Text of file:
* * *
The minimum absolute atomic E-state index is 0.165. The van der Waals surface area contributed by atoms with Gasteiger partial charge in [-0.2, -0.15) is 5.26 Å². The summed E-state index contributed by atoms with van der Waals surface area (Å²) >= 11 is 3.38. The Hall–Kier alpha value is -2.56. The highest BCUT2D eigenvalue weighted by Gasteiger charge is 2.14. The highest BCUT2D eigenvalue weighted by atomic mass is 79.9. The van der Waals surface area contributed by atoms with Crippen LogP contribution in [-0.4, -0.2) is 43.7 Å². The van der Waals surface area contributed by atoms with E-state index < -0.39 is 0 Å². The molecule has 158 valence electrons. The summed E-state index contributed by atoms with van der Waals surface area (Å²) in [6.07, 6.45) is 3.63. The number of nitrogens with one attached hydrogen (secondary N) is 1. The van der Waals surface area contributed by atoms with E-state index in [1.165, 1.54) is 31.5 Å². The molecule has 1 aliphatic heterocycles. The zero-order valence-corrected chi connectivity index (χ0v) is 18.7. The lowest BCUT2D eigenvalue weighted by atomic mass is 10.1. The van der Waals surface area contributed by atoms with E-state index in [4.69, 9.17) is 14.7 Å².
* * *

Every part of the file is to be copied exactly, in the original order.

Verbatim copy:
The minimum absolute atomic E-state index is 0.165. The van der Waals surface area contributed by atoms with Gasteiger partial charge in [-0.2, -0.15) is 5.26 Å². The summed E-state index contributed by atoms with van der Waals surface area (Å²) >= 11 is 3.38. The Hall–Kier alpha value is -2.56. The highest BCUT2D eigenvalue weighted by Gasteiger charge is 2.14. The highest BCUT2D eigenvalue weighted by atomic mass is 79.9. The van der Waals surface area contributed by atoms with Crippen LogP contribution in [-0.4, -0.2) is 43.7 Å². The van der Waals surface area contributed by atoms with E-state index < -0.39 is 0 Å². The molecule has 158 valence electrons. The summed E-state index contributed by atoms with van der Waals surface area (Å²) in [6.07, 6.45) is 3.63. The number of nitrogens with one attached hydrogen (secondary N) is 1. The van der Waals surface area contributed by atoms with E-state index in [1.165, 1.54) is 31.5 Å². The molecule has 1 aliphatic heterocycles. The zero-order valence-corrected chi connectivity index (χ0v) is 18.7. The lowest BCUT2D eigenvalue weighted by atomic mass is 10.1. The van der Waals surface area contributed by atoms with E-state index in [4.69, 9.17) is 14.7 Å².